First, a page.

The “beauty” secret that may save your brain

New research shows this time-tested supplement can help you defy aging—from the inside out

As you know, I like to stay on top of cutting edge developments in the world of alternative medicine. After all, my non-stop research and unique medical connections around the globe help me to stay on top of the most groundbreaking natural discoveries and healing techniques as they happen—sometimes decades before they trickle out to the mainstream.

Still, there are plenty of old standbys out there with solid research, too. (Some of which I have been recommending since the very beginning of my career.) And sometimes, the worlds of “new and exciting” and “tried and true” collide.

In fact, I can’t tell you how many of my patients have reported that a certain time-tested “beauty” supplement is working absolute wonders for them. And not just for erasing age spots, fine lines, and wrinkles… but for improving heart health, joint pain, and even brain power, too.

I’m talking about collagen. And I’ll admit that, until recently, it wasn’t really on my radar. But after seeing and hearing about these amazing results—and after combing through the volumes of scientific evidence—I’ve come to the conclusion that it may well be one of the most promising, yet least-hyped supplement superstars out there.

So, let’s review exactly what collagen is and what it does for your body—and then, I’ll tell you how you can defy aging by defending your own stores of this vital substance.

Benefits are more than skin deep

You’re probably most familiar with collagen for its role in skincare—and, more specifically, for helping to prevent wrinkles. And there’s a good reason for that.

Collagen and elastin are the proteins that keep skin firm and supple. Indeed, collagen is the most abundant protein in the body—which is why it’s so important. However, it starts to break down in your 20s. So by the time many people hit age 40, those laugh lines and forehead creases have already started to set in.

Of course, collagen isn’t just necessary for keeping skin youthful and wrinkle-free. Other research has shown that collagen plays a key role in all phases of wound healing.1

In fact, when you apply collagen powder externally, it can stop bleeding, recruit key restorative immune and skin cells to the injury site, and stimulate the formation of new blood vessels. It’s also as effective as stitches after a skin biopsy! And it provides all of these advantages without causing irritation or inviting bacterial infection.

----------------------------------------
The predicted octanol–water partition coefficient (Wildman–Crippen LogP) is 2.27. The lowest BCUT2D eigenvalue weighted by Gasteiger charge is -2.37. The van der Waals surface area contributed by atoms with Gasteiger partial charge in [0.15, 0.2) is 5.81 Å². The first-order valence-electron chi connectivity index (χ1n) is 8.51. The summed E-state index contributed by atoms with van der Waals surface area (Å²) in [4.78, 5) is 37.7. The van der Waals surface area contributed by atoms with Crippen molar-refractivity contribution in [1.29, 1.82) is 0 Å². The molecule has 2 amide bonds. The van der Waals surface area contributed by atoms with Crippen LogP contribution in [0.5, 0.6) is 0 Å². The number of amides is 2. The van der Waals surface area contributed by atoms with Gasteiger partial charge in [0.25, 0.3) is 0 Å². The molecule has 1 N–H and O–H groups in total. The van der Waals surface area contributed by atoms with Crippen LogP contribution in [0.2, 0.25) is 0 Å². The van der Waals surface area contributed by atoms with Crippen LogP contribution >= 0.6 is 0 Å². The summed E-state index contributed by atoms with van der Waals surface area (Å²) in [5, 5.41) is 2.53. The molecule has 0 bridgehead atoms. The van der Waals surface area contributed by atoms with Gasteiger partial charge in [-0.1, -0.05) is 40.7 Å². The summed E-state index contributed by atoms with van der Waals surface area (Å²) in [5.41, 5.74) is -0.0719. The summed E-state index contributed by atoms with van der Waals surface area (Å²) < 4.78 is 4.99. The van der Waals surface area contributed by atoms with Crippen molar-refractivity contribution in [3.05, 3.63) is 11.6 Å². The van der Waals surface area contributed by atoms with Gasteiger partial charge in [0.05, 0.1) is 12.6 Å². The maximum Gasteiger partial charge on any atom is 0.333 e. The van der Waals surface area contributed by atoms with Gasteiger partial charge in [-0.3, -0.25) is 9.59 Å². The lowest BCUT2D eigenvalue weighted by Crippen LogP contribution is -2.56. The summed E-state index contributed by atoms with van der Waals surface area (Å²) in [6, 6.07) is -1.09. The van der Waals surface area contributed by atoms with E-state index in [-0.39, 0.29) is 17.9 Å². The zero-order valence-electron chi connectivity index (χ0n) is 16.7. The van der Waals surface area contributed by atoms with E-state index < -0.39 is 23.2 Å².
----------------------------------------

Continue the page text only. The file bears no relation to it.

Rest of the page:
But collagen isn’t just in your skin. You’ll also find it in the lining of your blood vessels, as it helps them to expand and contract. Which means maintaining peak collagen stores can offer general protection against high blood pressure, stroke, and heart disease, too.

In addition, researchers at the National Institutes of Health (NIH) continue to explore the role that collagen degradation and remodeling—mediated by a group of enzymes called matrix metalloproteinases (MMPs)—plays in diseases ranging from arthritis to cancer.2

And recently, some exciting new research has analyzed the connection between collagen and the brain.

A buffer against amyloid-beta

As I mentioned above, collagen is one of the essential building blocks that line your blood vessels and capillaries. As it breaks down over time, this loss can lead to leaky capillaries and a damaged blood-brain barrier. Which is one way collagen replacement can help save your cognition.

But new research from the Gladstone Institute of Neurological Disease (GIND), UCSF, and Stanford has discovered at least one other way that collagen guards the brain against decline.3

Scientists found that brain cells generate a certain type of collagen—called collagen VI— as an important form of protection against amyloid-beta proteins, which play a pathological role in the development of Alzheimer’s disease (AD). (This also helps explain why patients with AD have increased levels of collagen VI in their brain tissues.)

In this particular study, lab experiments on brain cell cultures showed that higher levels of collage VI guarded neurons against amyloid-beta toxicity—establishing it as a critical defense mechanism against AD, in particular. And ultimately making collagen an important substance for brain health.

Common collagen saboteurs

Clearly, the benefits of collagen are more than skin deep. Which is why fancy creams and serums aren’t the best solution for boosting your body’s levels of this essential substance. Instead, you need to shift your attention to what’s going on inside of your body. And as always, that starts with what you eat.

Poor food choices cause inflammation right down to the cellular level. Slowly but surely, that inflammation leads directly to premature aging—in the form of wrinkling, sagging skin, and a higher risk of chronic disease.

Unsurprisingly, the No. 1 offender here is sugar… or anything that quickly turns into sugar in your body. (Think white foods such as bread, pasta, rice, and other refined grain products.)